"The Best Thing That Ever Could Have Happened" is the 100th episode of Desperate Housewives.
When neighborhood handyman Eli Scruggs (guest star Beau Bridges), passes away, the residents of Wisteria Lane come to realize just how much he affected their lives. Gabrielle recalls how Eli helped her make new friends when she moved in, Lynette remembers how he came to her aide when she was overwhelmed and neglected Penny, Susan reflects on how he was always there for her as a shoulder to cry on each time a man walked out of her life, Edie looks back on their special friendship, and Bree thinks fondly of how a small gesture he once made helped get her to where she is today.
Eli Scruggs, the neighborhood handyman is found dead on Susan's roof. Following his death the four girls sit around a table trying to decide how they will commemorate Eli's death.
At her home later that night, Susan opens a bottle of wine and looks at Eli's toolbox still on her kitchen table. She recalls how Eli changed the locks for her when Karl left her for Brandi and Mike left her after the car accident. Distraught at losing Mike, Eli comforts Susan by saying although he has little experience of love he is inspired by how Susan always manages to pick herself up again and move on after each failure with a man. Susan then recalls the day that Eli died, before he began working on her roof. Eli shows up with a spare set of keys he had cut for Jackson. Susan reveals that she has just broken up with Jackson but is remarkable calm about the situation. Eli then tells her that this is his last day as a handy man before he retires, so Susan's roof will be his last job. Susan rushes to the store to buy a bottle of wine so that she and Eli can toast to his retirement. When Susan returns, Eli has died. It is this wine that Susan is drinking and raises a glass in memory of Eli, the same wine she had bought in celebration of Eli's retirement.
In the present day Lynette's daughter Penny shows up at Gabrielle's house, asking for her mother. Lynette recalls how when she was pregnant with Penny she planned on going back to work as soon as Penny is born. She finally realizes she is putting too much importance on getting her career back on track when she is distracted on the phone and leaves Penny in a hot car outside. Eli retrieves Penny and Lynette is moved to tears, disgusted with herself for putting work above caring for her daughter. When we return to the present day again, Susan has appeared asking Lynette if she's coming back to the kitchen, but Lynette replies 'no' and goes off to help Penny once more.
As the women continue discussing, they attempt to try and decide on a possible food for the wake. Grabbing Bree's cookbook from under a table she hands it to Bree. It is at this point Bree remembers Eli.
Bree's recollection of Eli begins with a dinner her and Rex are having with Lynette and Tom. As Lynette and Tom begin to argue about who should be working or not, Rex points out that Bree should get a job as well. Later that night during the flashback we see Rex come in on Bree in the kitchen, while she is putting together several recipe cards and writing in a book. Asking what she is doing, Bree responds to Rex that she is taking his advice and writing a cook book. Rex tells her he wasn't serious, and as a result Bree stops and leaves the cookbook. Eli's next visit into Bree's life is shortly after Rex's funeral. Eli then presents her with the cookbook telling her he had it and made several recipes including Bree's Cajun Lasagna. When we return to the present, Bree says she knows just what to cook for the funeral.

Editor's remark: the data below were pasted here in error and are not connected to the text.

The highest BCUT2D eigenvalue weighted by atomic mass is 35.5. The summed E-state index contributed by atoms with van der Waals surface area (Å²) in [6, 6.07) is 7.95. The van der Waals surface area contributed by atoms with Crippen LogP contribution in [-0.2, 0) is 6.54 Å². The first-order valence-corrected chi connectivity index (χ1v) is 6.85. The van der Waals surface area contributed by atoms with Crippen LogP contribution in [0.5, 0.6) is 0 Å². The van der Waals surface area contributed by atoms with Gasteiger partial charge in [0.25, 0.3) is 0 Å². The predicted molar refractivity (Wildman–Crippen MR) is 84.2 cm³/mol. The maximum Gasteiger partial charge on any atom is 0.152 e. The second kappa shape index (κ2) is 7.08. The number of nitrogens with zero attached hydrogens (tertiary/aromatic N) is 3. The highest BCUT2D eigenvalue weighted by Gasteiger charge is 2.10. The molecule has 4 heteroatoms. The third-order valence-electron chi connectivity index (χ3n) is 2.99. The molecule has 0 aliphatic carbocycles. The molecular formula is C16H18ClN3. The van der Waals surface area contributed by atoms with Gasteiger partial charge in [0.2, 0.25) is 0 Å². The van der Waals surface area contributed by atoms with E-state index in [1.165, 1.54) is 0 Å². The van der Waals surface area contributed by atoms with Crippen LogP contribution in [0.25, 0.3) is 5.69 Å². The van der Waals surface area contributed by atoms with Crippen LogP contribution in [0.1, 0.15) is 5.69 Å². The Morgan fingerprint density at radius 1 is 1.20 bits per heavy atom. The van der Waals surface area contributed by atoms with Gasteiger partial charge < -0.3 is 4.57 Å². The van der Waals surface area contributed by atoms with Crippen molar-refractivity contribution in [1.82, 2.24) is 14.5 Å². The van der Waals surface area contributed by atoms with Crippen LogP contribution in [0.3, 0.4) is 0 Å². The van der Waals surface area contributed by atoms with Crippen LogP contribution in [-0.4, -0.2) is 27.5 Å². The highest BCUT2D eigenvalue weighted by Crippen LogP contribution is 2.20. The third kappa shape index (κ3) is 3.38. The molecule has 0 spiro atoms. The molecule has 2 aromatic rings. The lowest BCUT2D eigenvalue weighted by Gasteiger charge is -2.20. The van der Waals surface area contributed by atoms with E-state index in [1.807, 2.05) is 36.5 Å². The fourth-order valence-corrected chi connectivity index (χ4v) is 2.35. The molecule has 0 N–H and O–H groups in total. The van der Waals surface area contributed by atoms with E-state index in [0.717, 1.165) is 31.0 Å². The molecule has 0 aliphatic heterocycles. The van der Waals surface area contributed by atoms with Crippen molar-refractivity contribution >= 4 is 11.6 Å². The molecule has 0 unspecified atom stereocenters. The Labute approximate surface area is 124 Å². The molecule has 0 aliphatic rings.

As they begin talking Gabrielle begins thinking about the first day she met Eli. Gaby and Carlos were arguing since Carlos was always working, and as a result Gaby was always alone. Eli suggests he can put in a word with the other ladies of Wisteria Lane and Gaby can host one of the weekly poker games. Upon the ladies' arrival, Gaby attempts to make an 'entrance' in a couture dress, and while playing poker, she insults the other girls calling their lives on Wisteria 'boring'. Later, Eli visits Gaby and when asking what the girls thought, Eli grudgingly says that the girls were greatly insulted by Gaby's words, and Eli tells her she should stop acting that she's the center of the world. Gaby then returns to the ladies and admits that her life isn't that great, and she would really like to have friends again. Bree accepts the apology for the girls, saying "Now that's an apology." Gabrielle then returns to the present time and offers to pay for the entire wreath of flowers that the girls wish to buy for Eli.
In the present day news reaches Dave and Edie that Eli has died. Edie is extremely upset and recalls the time that when she was having marital problems with her ex-husband Umberto Rothwell. Feeling insecure about her appearance Eli reassures Edie and makes her feel better. After Umberto reveals he is gay and leaves Edie, Eli is there and a man-hungry and drunk Edie cheers herself up by sleeping with him.
At Eli's funeral Mary Alice herself recalls how she changed Eli's life. She remembers how one morning before he had any steady work, he approached her and introduced himself. Initially commenting that she doesn't have any work for him Mary Alice changes her mind when she notices Eli is wearing worn shoes and had obviously fallen on hard times. She asks him if he will fix a vase she broke for her. Eli appreciates her sympathy and initially declines but Mary Alice is insistent. A few years later now that Eli has found steady work thanks to Mary Alice recommending him to the women of the neighbourhood, Eli walks in on Mary Alice reading a note. Mary Alice tries to be upbeat despite the fact that something is obviously troubling her, and offers Eli the vase that he fixed for her a few years ago. Eli gratefully accepts and leaves, worried about Mary Alice's fragile state but thinking it best to leave her alone. It is then revealed that the note Mary Alice was reading is the one she was blackmailed with and that day is the one that she killed herself. An ambulance arrives and the neighbourhood shows up in force to find out what happened to Mary Alice complete with Martha Huber the blackmailer gossiping with other women about Mary Alice's suicide. Eli watches from afar and regrets having done nothing to stop Mary Alice's suicide. From that day forward he makes a vow to not only fix people's belongings but their lives as much as he can as well. At his funeral the women gather around Eli's coffin and Bree fixes Eli's flower arrangement before the coffin is lowered, remarking that after all the fixing Eli did for them, she wanted to fix something for him. It is as they leave Mary Alice remarks, "And somewhere, reserved for only the best of us all, Eli Scruggs smiled and said 'Thank-you.'"